Bidding was brisk, and there was widespread interest in the high class sheep offered. A prominent South Devon farmer expressed the opinion that the animals were making better prices at the sale than they had done for many years. “Some of the sheep are selling at £2 or more, and that I think, shows that the industry is making definite improvement.” He said “The quality of the animals also is good in most cases.” A large number of buyers from Devon and Cornwall attended. The trade in fresh wethers (a castrated male sheep) was marked by keen competition. Dartmoor breeding ewes were in demand, especially the best grades, and averaged thirty eight shillings, a price far above the average of thirty one shillings and six pence for preceding years. The sale of Exmoor sheep was not so brisk, but there was a good demand for lambs. Forty Dartmoor and other rams were offered and realised prices far above the average for former years. The Dartmoor rams realised from four guineas to twelve pounds, two shillings and sixpence; Exmoor ram lambs two pounds, five shillings to five pounds; Rylands lambs up to four pounds ten shillings.
At about 1 p.m. the exodus from the sale-yard began. Farmers who had made their purchases collected their sheep and took them away. There appeared to be no sensible reduction in the number of animals in the field, however, until late afternoon, and it was not until early in the evening that the last of 3,000 ewes wethers, and lambs left Dousland.” – The Western Morning News, September the 5th, 1934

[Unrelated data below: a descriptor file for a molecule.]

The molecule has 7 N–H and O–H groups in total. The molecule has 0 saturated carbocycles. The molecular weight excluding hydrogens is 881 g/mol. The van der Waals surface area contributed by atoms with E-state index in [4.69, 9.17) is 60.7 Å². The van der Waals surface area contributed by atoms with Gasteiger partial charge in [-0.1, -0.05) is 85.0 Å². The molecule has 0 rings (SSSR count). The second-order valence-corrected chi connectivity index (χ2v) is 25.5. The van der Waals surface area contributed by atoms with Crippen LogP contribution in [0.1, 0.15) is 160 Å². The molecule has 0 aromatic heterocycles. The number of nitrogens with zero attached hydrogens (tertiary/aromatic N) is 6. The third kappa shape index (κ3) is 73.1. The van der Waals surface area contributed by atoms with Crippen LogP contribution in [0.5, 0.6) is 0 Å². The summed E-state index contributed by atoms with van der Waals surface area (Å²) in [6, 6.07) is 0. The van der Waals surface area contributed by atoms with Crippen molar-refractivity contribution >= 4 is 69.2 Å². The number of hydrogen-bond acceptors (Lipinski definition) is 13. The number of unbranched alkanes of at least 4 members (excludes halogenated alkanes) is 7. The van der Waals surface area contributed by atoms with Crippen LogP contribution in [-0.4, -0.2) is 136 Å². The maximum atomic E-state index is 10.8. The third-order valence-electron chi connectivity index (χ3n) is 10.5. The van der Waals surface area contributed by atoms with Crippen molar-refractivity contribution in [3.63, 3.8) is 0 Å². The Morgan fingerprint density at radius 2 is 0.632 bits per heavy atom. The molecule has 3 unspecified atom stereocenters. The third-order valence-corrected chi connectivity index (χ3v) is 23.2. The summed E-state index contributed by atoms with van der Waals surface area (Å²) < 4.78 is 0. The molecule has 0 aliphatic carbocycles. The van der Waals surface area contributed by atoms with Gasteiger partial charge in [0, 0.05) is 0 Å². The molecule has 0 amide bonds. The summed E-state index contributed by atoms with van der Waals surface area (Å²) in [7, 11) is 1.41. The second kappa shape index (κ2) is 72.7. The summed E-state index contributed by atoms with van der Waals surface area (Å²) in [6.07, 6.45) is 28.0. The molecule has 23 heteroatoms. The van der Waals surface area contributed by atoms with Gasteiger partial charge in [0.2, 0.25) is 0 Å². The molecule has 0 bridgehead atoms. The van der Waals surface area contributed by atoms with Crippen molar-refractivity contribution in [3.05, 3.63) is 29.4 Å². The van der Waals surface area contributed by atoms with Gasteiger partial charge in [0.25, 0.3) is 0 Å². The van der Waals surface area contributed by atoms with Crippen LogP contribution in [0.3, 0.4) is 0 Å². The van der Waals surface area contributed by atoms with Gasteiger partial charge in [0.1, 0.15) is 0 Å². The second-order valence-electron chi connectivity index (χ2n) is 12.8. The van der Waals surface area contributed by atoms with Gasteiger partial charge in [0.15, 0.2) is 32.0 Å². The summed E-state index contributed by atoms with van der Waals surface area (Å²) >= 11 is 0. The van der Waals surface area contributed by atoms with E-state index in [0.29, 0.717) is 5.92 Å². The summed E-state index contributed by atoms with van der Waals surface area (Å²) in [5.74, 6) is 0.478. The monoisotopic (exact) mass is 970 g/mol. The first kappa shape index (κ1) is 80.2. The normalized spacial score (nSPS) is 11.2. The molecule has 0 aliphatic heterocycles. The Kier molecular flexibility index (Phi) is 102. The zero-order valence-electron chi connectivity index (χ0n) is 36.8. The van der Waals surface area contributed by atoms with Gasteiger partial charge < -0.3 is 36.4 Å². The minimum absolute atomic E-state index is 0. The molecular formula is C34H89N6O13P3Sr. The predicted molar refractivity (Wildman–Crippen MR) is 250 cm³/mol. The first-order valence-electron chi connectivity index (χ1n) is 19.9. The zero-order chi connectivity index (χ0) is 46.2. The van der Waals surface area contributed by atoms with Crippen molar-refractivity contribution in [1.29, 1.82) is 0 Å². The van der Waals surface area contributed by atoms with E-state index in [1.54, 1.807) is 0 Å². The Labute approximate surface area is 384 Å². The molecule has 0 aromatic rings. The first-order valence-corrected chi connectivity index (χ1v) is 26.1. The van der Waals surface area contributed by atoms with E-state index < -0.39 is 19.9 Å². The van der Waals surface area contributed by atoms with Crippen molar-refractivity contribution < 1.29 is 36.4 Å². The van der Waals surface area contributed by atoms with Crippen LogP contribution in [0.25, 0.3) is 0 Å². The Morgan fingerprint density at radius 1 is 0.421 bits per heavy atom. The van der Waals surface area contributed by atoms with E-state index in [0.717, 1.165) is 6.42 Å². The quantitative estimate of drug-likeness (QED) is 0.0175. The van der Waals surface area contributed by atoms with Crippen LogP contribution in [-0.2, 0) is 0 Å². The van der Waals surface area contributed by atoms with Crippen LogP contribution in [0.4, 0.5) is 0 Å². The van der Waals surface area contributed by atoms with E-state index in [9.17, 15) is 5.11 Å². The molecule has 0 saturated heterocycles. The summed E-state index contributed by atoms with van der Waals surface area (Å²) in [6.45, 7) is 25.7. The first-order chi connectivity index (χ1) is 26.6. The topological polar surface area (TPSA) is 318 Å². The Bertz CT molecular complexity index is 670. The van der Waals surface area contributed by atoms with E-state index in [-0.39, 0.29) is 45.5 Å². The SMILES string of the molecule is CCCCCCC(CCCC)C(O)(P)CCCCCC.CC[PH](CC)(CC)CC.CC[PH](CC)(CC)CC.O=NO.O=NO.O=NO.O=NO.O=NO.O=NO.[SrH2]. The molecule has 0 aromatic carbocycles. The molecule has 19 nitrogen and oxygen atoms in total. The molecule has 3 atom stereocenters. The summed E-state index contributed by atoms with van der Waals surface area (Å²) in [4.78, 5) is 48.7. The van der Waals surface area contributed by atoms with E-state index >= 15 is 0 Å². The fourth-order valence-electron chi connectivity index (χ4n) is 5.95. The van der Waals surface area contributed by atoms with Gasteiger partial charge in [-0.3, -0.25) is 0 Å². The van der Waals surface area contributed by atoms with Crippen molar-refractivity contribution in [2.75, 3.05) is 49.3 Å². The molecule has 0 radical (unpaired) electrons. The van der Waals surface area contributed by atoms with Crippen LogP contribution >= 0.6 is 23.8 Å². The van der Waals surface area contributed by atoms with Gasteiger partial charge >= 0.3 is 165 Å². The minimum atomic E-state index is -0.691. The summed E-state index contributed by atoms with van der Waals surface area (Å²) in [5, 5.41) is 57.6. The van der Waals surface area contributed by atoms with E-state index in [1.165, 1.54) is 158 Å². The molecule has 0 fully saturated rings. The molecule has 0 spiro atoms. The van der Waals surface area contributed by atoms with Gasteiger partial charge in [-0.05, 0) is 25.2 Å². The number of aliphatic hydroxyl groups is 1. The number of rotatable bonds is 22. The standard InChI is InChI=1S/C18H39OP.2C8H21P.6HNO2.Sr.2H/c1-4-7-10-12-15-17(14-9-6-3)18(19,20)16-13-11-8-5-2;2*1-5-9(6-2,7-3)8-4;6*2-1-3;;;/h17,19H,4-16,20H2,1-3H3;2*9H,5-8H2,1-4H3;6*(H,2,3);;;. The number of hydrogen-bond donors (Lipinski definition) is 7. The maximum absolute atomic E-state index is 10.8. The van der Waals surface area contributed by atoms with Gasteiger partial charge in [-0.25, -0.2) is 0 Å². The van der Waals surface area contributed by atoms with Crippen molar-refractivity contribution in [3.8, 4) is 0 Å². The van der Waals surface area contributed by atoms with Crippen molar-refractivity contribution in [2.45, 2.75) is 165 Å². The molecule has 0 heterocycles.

Today if you want to sell sheep you can do so via one of the online livestock sale sites. One of them is advertising Dartmoor Grey Faced rams at prices between £50 and £70 with a pedigree ram for £160. If you consult the 2018 Bank of England’s inflation calculator for 1934 then take the top price paid at the 1934 sale of £12 2s. 6d. that would equate out to around £843 in today’s money – somewhat of a slight difference. It is also interesting to see that among the breeds of sheep for sale were Rylands, one not often come across in Devon at that time. This breed was developed by monks from Leominster in the twelfth century and was/is suited to lowland pastures. The other thing of note is that whilst Dartmoor breeding ewes were fetching 46 shillings the Scotch Blackface ewes were only commanding 23 shillings. Considering that Scotch Blackface sheep were introduced to Dartmoor around the 1880s it appears that some 50 years later their popularity was nothing compared to the Dartmoor breed if this sale is anything to go by. This trend has completely reversed today and the Scotch Blackface sheep are by far the most prolific found on Dartmoor. As with any market it takes time to establish itself, in the case of Dousland Sheep Sale this was a gradual process, in 1918 there were 200 sheep entries, in 1924 the numbers had risen to 1,200 entries and as can be seen above during the 1930s the numbers had dramatically risen to the 3,000s. The 1940s saw a decline to around 1,000 entries but some of these years would have been affected by the Second World War. By 1950 the numbers had risen to 2,600 and it was around this time that markets reports stopped appearing in the local media which may suggest the end of the sales which would have then moved to the Tavistock livestock market much to their pleasure. I say that because in 1911 Tavistock Urban District Council purchased the market rights within a radius of seven miles of their jurisdiction. In 1918 they decreed that as Dousland fell within this radius all sales, including the sheep sale must be not be held there. Instead all sales and fairs from Dousland must be transferred to what they considered to be the principal market at Tavistock. Naturally many farmers protested at this proposal and pointed out that it would involve greater distances to take their livestock to Tavistock and additionally that at a recent sheep sale over 1,000 sheep had to be turned away from Tavistock market for lack of space. Clearly their protests were successful as indeed the sheep sales continued. Ironically today Tavistock market has declined in favour of the larger Livestock Centre at Exeter so much so that only monthly sales are held at Tavistock.